“It’s the old wild west,” says Refuge Manager Boyd Blihovde of Laguna Atascosa, noting it’s one of the few places you can visit to see what South Texas was like before intense development.
Blihovde looks at a map of the region and sees potential for expanding protected landscapes around the refuge to create better corridors for ocelot and other wildlife species. By working cooperatively with adjacent landowners, conservation partners and the state of Texas, Blihovde said it’s possible to create more and better habitat for ocelot and other species.
“The ocelot is an umbrella species,” he said, adding that by protecting its habitat, several other wildlife species will benefit.
One example of this cooperative work is the plan to improve a state highway that leads to the refuge. The Texas Department of Transportation will incorporate wildlife crossings in its upcoming road improvement project, using data provided by the U.S. Fish and Wildlife Service. These passages will be placed near known wildlife crossing areas to direct animals under the roadway, and reduce the number of wildlife collisions.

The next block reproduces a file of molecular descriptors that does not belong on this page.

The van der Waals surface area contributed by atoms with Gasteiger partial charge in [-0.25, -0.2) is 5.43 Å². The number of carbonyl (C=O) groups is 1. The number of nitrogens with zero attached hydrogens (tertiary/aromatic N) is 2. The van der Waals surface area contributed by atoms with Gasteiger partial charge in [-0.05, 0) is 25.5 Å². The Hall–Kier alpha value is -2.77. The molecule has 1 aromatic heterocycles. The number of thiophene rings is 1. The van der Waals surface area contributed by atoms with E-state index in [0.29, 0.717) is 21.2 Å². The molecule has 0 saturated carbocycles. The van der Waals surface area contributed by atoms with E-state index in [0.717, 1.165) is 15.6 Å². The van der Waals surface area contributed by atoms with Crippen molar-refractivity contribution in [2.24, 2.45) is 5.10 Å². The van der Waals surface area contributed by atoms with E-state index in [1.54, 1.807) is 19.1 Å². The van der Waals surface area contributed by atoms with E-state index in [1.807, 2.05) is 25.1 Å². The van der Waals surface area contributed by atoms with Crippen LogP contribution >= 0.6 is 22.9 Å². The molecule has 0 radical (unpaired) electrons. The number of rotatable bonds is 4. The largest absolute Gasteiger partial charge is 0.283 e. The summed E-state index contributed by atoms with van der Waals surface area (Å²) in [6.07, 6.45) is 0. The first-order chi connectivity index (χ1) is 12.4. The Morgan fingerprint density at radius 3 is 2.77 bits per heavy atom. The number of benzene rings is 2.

On a recent drive around the refuge, Blihovde pointed to a small patch of former agricultural land that is now part of the refuge. Plans are to convert it back to native thorn scrub to give ocelots and other wildlife more room to roam, but that could take decades – time the ocelot may not have. So on a small plot, researchers are testing various planting strategies to find ways to speed up the process in hopes of recovering more habitat faster.
Recovery efforts for the ocelot are a community affair – the local Friends of Laguna Atascosa National Wildlife Refuge has been rallying the local communities near the refuge, from Rio Hondo to South Padre Island, to help save the ocelot. They spearheaded an effort to sell special ocelot license plates and host an annual Ocelot Soiree, a fundraiser to raise awareness – and money – for ocelot conservation efforts.
Laguna Atascosa is most popular during spring and fall migrations when birds are in full display, but the refuge is a year-round destination for wildlife viewing. To learn more, visit the refuge website.
THE REFUGE ASSOCIATION IN ACTION